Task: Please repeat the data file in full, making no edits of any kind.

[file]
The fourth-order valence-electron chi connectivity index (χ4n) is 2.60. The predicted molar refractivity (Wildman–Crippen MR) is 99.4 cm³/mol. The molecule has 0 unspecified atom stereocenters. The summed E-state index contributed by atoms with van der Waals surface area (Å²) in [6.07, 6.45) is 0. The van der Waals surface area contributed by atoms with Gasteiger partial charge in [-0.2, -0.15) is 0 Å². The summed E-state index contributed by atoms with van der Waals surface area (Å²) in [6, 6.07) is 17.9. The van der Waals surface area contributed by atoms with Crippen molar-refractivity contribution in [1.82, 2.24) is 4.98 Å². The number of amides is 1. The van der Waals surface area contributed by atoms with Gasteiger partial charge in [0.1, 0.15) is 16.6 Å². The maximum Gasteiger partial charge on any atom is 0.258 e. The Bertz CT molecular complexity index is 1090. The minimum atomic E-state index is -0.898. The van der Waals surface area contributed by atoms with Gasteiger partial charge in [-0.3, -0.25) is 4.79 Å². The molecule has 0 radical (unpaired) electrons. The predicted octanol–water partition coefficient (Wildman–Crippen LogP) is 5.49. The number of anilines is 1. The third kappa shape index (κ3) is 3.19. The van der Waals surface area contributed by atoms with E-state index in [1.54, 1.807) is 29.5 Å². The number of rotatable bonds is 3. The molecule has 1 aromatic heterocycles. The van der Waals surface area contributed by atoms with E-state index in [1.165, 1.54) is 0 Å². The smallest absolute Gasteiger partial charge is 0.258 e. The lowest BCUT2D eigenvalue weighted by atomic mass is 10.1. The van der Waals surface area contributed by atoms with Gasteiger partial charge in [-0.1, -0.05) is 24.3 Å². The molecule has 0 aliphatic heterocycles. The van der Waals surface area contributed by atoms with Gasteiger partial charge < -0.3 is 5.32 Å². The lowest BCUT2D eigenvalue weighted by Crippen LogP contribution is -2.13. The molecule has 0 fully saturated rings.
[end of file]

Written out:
The fourth-order valence-electron chi connectivity index (χ4n) is 2.60. The predicted molar refractivity (Wildman–Crippen MR) is 99.4 cm³/mol. The molecule has 0 unspecified atom stereocenters. The summed E-state index contributed by atoms with van der Waals surface area (Å²) in [6.07, 6.45) is 0. The van der Waals surface area contributed by atoms with Gasteiger partial charge in [-0.2, -0.15) is 0 Å². The summed E-state index contributed by atoms with van der Waals surface area (Å²) in [6, 6.07) is 17.9. The van der Waals surface area contributed by atoms with Crippen molar-refractivity contribution in [1.82, 2.24) is 4.98 Å². The number of amides is 1. The van der Waals surface area contributed by atoms with Gasteiger partial charge in [0.1, 0.15) is 16.6 Å². The maximum Gasteiger partial charge on any atom is 0.258 e. The Bertz CT molecular complexity index is 1090. The minimum atomic E-state index is -0.898. The van der Waals surface area contributed by atoms with Gasteiger partial charge in [-0.3, -0.25) is 4.79 Å². The molecule has 0 radical (unpaired) electrons. The predicted octanol–water partition coefficient (Wildman–Crippen LogP) is 5.49. The number of anilines is 1. The third kappa shape index (κ3) is 3.19. The van der Waals surface area contributed by atoms with E-state index in [1.54, 1.807) is 29.5 Å². The number of rotatable bonds is 3. The molecule has 1 aromatic heterocycles. The van der Waals surface area contributed by atoms with E-state index in [1.165, 1.54) is 0 Å². The smallest absolute Gasteiger partial charge is 0.258 e. The lowest BCUT2D eigenvalue weighted by atomic mass is 10.1. The van der Waals surface area contributed by atoms with Gasteiger partial charge in [-0.1, -0.05) is 24.3 Å². The molecule has 0 aliphatic heterocycles. The van der Waals surface area contributed by atoms with Gasteiger partial charge < -0.3 is 5.32 Å². The lowest BCUT2D eigenvalue weighted by Crippen LogP contribution is -2.13. The molecule has 0 fully saturated rings.